In order to assess whether high fear expression and low fear inhibition during late Acquisition independently accounted for deficits in extinction in PTSD+ subjects, we performed hierarchical stepwise regression analyses entering depression in the first step, trauma history in the second step, fear-potentiated startle to the CS+ (DANGER cue) during late Acquisition, and fear-potentiated startle to the CS− (SAFETY cue) during late Acquisition in the final step. We performed separate regression analyses with early and late Extinction entered as a dependent variable (see Table 2). Although the overall model with all four predictors was significant (F(5,39)=10.14,p<0.001) and accounted for 54% of the variance in early Extinction, neither depression nor trauma history had significant contributions. However, fear potentiation to the CS+ during late Acquisition accounted for 46% of the variance in early Extinction beyond depression and trauma history, Fchange(1,35)=36.49,p<0.001. Fear potentiation to the CS− was not associated with early Extinction. On the other hand, the hierarchical regression analyses with late Extinction as the dependent variable, and the same predictors as above entered as independent steps, revealed the opposite association. Potentiated startle in late Extinction was not associated with high fear expression to the danger cue, but rather to high fear potentiation to the safety cue, which alone accounted for 22% of the variance, Fchange(1,34)=9.89,p=0.003.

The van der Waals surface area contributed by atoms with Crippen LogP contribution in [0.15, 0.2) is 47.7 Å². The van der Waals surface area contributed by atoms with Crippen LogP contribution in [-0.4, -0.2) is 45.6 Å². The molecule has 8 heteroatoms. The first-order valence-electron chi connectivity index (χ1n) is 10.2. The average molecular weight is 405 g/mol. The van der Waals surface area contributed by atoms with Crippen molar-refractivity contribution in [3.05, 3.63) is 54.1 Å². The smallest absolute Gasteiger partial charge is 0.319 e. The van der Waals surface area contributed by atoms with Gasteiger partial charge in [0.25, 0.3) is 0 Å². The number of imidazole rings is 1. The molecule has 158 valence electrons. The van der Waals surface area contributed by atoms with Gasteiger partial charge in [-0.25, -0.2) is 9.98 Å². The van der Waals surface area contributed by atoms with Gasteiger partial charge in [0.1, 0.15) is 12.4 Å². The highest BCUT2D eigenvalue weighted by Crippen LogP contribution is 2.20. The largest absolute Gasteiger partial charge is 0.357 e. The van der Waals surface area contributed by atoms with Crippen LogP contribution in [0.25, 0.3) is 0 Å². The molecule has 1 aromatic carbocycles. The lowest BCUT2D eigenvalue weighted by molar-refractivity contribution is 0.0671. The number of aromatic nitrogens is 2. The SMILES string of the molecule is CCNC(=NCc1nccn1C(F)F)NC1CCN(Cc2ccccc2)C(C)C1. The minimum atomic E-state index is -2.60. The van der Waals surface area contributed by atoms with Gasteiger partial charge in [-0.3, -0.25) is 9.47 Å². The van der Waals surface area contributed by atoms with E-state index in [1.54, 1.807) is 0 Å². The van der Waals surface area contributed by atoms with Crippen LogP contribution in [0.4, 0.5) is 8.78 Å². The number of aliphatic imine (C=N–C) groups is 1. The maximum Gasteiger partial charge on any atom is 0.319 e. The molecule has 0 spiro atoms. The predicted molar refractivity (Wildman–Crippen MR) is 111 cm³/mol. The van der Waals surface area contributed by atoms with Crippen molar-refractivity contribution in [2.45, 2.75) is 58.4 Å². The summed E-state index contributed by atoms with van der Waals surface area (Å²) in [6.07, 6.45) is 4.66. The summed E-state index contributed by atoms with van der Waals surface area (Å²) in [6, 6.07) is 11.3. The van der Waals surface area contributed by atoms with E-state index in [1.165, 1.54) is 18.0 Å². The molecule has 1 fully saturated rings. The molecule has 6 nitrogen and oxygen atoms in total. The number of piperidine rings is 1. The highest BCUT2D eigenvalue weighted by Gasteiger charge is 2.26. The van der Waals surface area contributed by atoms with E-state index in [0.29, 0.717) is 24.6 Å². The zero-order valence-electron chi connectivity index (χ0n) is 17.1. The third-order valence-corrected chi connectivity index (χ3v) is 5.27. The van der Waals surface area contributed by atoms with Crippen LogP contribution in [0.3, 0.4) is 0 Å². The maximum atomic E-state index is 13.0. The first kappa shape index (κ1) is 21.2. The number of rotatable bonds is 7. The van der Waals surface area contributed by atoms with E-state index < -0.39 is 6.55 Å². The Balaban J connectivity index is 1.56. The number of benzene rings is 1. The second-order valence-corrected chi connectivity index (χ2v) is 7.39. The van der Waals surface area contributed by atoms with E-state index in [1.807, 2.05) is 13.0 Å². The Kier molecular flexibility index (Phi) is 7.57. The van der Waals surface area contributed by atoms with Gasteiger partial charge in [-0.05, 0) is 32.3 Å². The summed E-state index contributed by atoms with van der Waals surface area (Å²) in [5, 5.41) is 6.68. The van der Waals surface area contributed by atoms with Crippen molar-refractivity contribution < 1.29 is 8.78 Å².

Table 2
Table 2
Hierarchical regression analysis